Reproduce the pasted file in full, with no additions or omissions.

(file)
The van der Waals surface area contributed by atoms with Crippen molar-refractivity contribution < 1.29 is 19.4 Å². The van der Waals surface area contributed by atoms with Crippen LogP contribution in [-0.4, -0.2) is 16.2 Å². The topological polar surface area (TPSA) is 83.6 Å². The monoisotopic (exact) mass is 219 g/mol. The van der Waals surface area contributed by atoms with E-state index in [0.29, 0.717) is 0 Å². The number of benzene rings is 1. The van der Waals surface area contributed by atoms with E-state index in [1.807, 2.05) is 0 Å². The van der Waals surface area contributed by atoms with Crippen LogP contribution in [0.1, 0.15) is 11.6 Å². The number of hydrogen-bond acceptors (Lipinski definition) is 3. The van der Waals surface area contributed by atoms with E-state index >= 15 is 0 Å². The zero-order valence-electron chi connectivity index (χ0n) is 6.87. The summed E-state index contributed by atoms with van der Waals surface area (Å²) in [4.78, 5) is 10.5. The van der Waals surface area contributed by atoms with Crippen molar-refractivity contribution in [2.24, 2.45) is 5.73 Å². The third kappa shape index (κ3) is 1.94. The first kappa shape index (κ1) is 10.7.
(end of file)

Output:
The van der Waals surface area contributed by atoms with Crippen molar-refractivity contribution < 1.29 is 19.4 Å². The van der Waals surface area contributed by atoms with Crippen LogP contribution in [-0.4, -0.2) is 16.2 Å². The topological polar surface area (TPSA) is 83.6 Å². The monoisotopic (exact) mass is 219 g/mol. The van der Waals surface area contributed by atoms with E-state index in [0.29, 0.717) is 0 Å². The number of benzene rings is 1. The van der Waals surface area contributed by atoms with E-state index in [1.807, 2.05) is 0 Å². The van der Waals surface area contributed by atoms with Crippen LogP contribution in [0.1, 0.15) is 11.6 Å². The number of hydrogen-bond acceptors (Lipinski definition) is 3. The van der Waals surface area contributed by atoms with E-state index >= 15 is 0 Å². The zero-order valence-electron chi connectivity index (χ0n) is 6.87. The summed E-state index contributed by atoms with van der Waals surface area (Å²) in [4.78, 5) is 10.5. The van der Waals surface area contributed by atoms with Crippen molar-refractivity contribution in [2.24, 2.45) is 5.73 Å². The third kappa shape index (κ3) is 1.94. The first kappa shape index (κ1) is 10.7.